After 20 children and 6 adults were murdered at Sandy Hook Elementary School in 2012, Tennessee lawmakers passed a law requiring public schools to teach armed intruder drills.
But since what happened in Newtown, Connecticut, there have been at least 200 more shootings in schools, according to Gun Violence Archive.
School districts are preparing students for this horrifying threat, but some students are finding potentially life-saving lessons in another type of classroom.
At Hendersonville Martial Arts, Michelle Rees takes charge.
“It was really eye-opening, and I feel like I am more prepared if that situation were to happen.”
Rees, a rising sophomore, is talking about an active shooter situation. Although rare, it’s a threat she prepares for in her Sumner County high school.
“We have a police officer come in the gym and we were told everything we should do.”
Thomas Bush had a similar drill at his high school.
“We all get in a corner in the room and be silent while there is a sheet of paper over the glass, so the shooter might think nobody is in there,” explained Bush, a rising senior.
Bush and Rees have been taking classes at Hendersonville Martial Arts and when the active shooter training was offered, they were interested to learn more.
The training follows guidelines from the Department of Homeland Security. If in an active shooter situation, the first step is run, the second is to hide. The last step, fight, is where Justin Swanson comes in.
“Your techniques can’t be overly complicated, so we teach them the techniques but then we give them the chance to put it under stress,” explained Justin Swanson, owner of Hendersonville Martial Arts.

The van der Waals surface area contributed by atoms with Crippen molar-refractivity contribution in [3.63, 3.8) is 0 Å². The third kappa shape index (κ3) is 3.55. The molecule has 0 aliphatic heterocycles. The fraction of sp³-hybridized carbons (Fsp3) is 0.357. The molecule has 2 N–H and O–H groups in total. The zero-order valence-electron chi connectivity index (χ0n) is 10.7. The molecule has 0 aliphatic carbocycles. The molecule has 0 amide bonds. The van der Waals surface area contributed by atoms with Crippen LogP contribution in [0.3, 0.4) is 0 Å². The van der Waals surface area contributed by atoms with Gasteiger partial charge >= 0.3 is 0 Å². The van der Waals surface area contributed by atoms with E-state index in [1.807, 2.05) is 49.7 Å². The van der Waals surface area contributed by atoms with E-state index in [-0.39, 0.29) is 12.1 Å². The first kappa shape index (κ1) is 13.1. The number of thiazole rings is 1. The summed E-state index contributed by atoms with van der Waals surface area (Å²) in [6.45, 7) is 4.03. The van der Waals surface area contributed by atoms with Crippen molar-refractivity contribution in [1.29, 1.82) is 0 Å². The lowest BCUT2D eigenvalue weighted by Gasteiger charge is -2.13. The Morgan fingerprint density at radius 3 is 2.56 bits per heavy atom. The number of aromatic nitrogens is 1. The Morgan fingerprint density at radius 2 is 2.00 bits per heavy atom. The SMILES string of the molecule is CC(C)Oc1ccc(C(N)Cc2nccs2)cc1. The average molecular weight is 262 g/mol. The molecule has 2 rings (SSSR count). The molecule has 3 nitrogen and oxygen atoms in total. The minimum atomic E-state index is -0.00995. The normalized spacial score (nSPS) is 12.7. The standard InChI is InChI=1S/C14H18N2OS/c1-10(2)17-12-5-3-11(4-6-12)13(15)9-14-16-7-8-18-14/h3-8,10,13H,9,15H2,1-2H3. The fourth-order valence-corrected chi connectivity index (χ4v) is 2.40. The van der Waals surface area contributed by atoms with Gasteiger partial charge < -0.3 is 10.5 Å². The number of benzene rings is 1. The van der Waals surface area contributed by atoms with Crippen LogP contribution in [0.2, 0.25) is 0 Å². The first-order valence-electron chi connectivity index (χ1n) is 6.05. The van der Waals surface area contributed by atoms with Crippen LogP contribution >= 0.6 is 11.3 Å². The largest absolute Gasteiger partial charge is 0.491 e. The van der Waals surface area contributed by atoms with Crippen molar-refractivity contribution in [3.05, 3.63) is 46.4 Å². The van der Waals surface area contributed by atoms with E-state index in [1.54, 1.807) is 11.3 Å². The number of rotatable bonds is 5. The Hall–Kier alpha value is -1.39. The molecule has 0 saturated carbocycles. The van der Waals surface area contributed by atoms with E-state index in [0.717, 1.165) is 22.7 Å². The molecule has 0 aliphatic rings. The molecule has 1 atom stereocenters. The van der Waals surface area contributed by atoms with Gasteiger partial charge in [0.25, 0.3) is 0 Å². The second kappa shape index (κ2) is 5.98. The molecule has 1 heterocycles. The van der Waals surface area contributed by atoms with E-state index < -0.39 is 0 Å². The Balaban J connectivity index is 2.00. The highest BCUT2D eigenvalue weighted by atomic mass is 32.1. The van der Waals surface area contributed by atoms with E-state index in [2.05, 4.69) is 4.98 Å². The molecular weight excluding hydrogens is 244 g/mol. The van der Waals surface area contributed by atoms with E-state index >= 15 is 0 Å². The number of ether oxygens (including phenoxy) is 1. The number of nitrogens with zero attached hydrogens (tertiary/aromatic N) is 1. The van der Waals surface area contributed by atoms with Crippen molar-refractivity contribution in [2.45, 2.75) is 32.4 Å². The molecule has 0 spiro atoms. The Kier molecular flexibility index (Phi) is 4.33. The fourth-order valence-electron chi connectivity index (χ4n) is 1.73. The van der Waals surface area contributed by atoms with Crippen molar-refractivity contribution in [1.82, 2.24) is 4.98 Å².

Swanson said the class is as real as possible.
“We actually have the gunman come out, there will be yelling, and all the commotion is happening, and people will have to spring into action whether that be to run, whether that be to tackle them, take the weapon, but to actually put these scenarios into action.”
Rees and her dad took the class together.
“I feel like it gives my daughter a leg up if she were in a situation like this, she would know a little bit better what to do, be able to get herself to safety, maybe some of her friends and be a little bit better prepared than your average student,” said Stephen Rees.
Training for the day they hope never comes and opting to be prepared instead of scared.
“If you feel a little bit helpless about this, take action. Arm yourself, arm your families with information and training that you need,” said Swanson.
Hendersonville Martial Arts is offering two weeks of free classes for kids or teenagers.
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